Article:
Last of the Fraggles is offline   Quote this post in a PM   Nominate this post for this month's language award Copy a direct link to this post Reply With Quote Back to Top
Old 9th August 2012, 07:28 AM   #12
Dcdrac
Philosopher
 
Dcdrac's Avatar
 
Join Date: Jan 2006
Posts: 5,141
If it is true I am glad, the ireland my mum and dad grew up in was a third world priest riddled place.
Dcdrac is offline   Quote this post in a PM   Nominate this post for this month's language award Copy a direct link to this post Reply With Quote Back to Top
Old 9th August 2012, 07:29 AM   #13
Dcdrac
Philosopher
 
Dcdrac's Avatar
 
Join Date: Jan 2006
Posts: 5,141
There is an urban myth that when the Arch Bishop of Dublin told all good catholics to stop watching Father Ted the ratings went right through the roof
Dcdrac is offline   Quote this post in a PM   Nominate this post for this month's language award Copy a direct link to this post Reply With Quote Back to Top
Old 9th August 2012, 09:51 AM   #14
catsmate
No longer the 1
 
catsmate's Avatar
 
Join Date: Apr 2007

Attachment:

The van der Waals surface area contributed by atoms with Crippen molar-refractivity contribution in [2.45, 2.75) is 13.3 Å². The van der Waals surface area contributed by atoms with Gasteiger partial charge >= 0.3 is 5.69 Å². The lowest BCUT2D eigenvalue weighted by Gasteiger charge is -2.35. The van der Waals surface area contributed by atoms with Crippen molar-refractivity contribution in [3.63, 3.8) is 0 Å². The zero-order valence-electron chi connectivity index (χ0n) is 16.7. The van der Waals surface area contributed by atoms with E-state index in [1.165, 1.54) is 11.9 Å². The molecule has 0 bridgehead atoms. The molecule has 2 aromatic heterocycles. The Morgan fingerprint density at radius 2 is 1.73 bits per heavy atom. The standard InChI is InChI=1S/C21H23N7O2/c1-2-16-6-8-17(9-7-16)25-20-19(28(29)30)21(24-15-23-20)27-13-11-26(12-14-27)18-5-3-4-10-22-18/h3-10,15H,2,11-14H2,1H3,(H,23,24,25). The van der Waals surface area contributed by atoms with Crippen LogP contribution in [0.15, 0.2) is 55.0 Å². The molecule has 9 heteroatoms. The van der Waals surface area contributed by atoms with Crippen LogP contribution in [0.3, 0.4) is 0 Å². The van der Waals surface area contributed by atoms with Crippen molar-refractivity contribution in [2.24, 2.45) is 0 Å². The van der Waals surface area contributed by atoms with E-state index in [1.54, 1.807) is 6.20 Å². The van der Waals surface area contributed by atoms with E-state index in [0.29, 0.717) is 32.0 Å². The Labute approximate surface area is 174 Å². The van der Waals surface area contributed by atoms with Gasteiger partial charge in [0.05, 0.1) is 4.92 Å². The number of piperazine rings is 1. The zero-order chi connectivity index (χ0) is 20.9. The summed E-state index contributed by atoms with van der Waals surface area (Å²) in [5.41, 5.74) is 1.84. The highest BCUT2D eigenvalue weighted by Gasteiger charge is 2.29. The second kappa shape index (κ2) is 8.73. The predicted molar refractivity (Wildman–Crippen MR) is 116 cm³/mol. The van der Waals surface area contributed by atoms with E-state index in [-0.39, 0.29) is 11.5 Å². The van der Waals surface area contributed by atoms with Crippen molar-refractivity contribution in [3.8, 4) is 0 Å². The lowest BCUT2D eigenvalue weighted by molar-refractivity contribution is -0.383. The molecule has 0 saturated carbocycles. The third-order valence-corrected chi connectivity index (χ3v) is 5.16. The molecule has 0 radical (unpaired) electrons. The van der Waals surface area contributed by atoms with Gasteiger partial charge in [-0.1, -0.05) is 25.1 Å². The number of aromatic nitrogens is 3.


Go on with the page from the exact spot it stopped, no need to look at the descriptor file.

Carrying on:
Posts: 20,906
Originally Posted by Last of the Fraggles View Post
Well, I'll offer a hypothesis that in reality the levels of belief haven't actually changed all that much but given the negative PR the Church has suffered in Ireland (and elsewhere) the people who were borderline but would have erred on the side of religion in their response are now tending to err the other way.
I believe the repudiation of the hierarchy and their authoritarian methods, caused partially by the numerous scandals, have shook things loose. People are thinking for themselves, thought this may lead them to variant religions.
It's more the scale than the change itself, which isn't that new (I remember when No Lions in the Hierarchy was shiny and controversial).

Non-belief and the acceptance of the irrelevancy of religion to life are rising.